- Back to the Future:Lionel Trilling, “The Scholar-Gipsy,” and the State of Victorian Poetry
Now that both a new generation of Victorianists and a group of senior scholars have had their say in the "Whither Victorian poetry?" debate, an outsider's view of some of the issues raised might prove useful. Many specialists in contiguous areas have worked on the poetry and are curious about how it might be studied in the twenty-first century. In what follows, I consider some of the implications of what has been discussed and suggest some background reading for those involved. Given the labor-intensive agenda contributors have set themselves for the medium-term future, it might seem absurd to propose adding to the list of material to be covered and tasks to be performed. Their projected workload is already formidable, particularly because it involves such a range of competencies on the part of those in the newly defined discipline. Creating "a paradigm shift that eliminates the binaries of idealist/materialist, form/content, representation/reference, and, by inference, ontological human subject against non-human world," or reading to see "technology as poetry (and by extension culture as technology)," or extending the boundaries "that an inward-looking, narcissistic, and gender-bound account of Victorian poetry too often adopts" so that "a new intertextuality emerges," or fashioning a "neoformalism . . . that Cultural Studies could yet put to use," or "releasing [Victorian poetry] from coercive readings, mechanistic 'approaches' that do not speak to its psychic understanding of damaged emotion,"1 to take a representative clutch of suggestions catalogued in Isobel Armstrong's helpful summary of the positions assumed when the Victorian critics meet—these are activities that will already give those intent on remaking the discipline plenty of time-consuming things to do. Then there is the vastly increased amount of primary material to be considered. More was said in the discussion about how the canon might be expanded than about introducing it to a new generation of students in ways guaranteed to create sufficient interest, but, given all the theory students will have to master and the sheer number of texts they will have to engage with, the underlying assumption of most contributors seems to be that making students passionate about reading a bunch of poems written [End Page 1] in Victorian England is either not a priority or will continue to take care of itself.2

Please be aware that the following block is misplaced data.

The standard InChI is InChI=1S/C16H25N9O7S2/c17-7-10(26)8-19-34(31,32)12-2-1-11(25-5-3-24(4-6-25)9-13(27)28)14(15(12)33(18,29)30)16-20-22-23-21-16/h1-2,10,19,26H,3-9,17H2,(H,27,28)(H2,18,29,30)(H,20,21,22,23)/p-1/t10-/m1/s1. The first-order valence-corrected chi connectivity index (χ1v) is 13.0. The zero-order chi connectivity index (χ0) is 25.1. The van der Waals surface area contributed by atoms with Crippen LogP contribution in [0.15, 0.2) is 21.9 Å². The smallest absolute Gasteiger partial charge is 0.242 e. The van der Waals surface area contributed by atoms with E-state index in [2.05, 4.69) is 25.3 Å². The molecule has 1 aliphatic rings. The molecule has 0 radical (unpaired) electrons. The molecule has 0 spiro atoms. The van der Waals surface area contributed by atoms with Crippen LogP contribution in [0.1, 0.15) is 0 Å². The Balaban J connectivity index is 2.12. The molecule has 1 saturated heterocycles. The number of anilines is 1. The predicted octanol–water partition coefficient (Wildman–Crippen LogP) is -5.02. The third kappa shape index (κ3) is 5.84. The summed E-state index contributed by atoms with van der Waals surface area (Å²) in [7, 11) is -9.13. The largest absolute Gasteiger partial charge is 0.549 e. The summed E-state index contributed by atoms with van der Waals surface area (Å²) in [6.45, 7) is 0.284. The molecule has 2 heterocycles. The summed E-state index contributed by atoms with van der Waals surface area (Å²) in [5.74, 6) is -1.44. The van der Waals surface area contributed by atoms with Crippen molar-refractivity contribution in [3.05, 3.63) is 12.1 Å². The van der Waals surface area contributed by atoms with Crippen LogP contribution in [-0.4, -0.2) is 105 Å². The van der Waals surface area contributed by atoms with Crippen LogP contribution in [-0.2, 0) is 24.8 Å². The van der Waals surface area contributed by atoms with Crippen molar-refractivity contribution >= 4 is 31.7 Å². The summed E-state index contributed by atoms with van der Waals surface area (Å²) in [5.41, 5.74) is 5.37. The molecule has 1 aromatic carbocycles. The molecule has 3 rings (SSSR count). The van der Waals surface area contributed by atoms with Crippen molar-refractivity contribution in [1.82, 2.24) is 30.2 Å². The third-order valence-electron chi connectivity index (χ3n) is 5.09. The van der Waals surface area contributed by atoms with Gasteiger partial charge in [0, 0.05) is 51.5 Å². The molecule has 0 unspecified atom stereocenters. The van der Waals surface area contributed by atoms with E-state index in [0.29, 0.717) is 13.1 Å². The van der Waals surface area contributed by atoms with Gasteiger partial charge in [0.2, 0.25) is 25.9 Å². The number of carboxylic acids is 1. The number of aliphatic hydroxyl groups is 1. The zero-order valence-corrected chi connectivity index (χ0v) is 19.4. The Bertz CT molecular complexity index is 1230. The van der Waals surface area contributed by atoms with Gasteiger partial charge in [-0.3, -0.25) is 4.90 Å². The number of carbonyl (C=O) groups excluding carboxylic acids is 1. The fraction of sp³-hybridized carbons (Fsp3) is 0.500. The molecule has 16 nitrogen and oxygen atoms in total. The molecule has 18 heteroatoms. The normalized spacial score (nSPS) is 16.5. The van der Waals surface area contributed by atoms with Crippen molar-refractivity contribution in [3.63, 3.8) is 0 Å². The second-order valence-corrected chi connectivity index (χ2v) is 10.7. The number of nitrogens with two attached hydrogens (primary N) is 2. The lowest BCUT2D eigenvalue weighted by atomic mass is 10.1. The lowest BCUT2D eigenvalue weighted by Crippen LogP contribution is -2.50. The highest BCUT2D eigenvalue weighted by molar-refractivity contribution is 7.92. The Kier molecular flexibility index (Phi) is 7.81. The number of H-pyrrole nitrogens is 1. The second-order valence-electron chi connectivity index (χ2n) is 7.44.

As my title indicates, I think some of the discipline's new directions are still best defined in terms of what it has already accomplished. It is true that in the current debate some critics from the past have been usefully invoked and handsomely acknowledged. The question "Whither Victorian poetry?" made a number of contributors muse about "whence," and they invoked figures like Pound, Eliot, and Cleanth Brooks, who once had to be argued with, on the one hand, and Edmund Stedman, E.D.H. Johnson, and Walter Houghton, who helped define and extend Victorian poetry, on the other. But by far the bulk of the discussion constitutes a direct and compelling response to a question that asked contributors to look to the future. As Joseph Bristow reminds us, there are potential pitfalls in trying to learn too much by looking backwards. He notes that "the future we might wish to virtualize for this field of study" could turn out to be "one of our retrospections on what Victorian poetry actualized in the past," and warns of "a cultural reprise, if not a cybernetic loop, which brings about a return not to a place that we are moving toward but a location that shows that what we are examining is where Victorian poetry remained positioned from the start."3 The desire to make it new and the apprehension about the widespread dangers involved in not doing so could not be clearer.
At the risk of adding more to a crowded agenda by engaging in precisely the sort of excursion Professor Bristow warns against, I want to suggest that a more extended backward glance can be useful in any meditation on how studies in Victorian poetry might evolve. Since so many contributors described what are essentially new...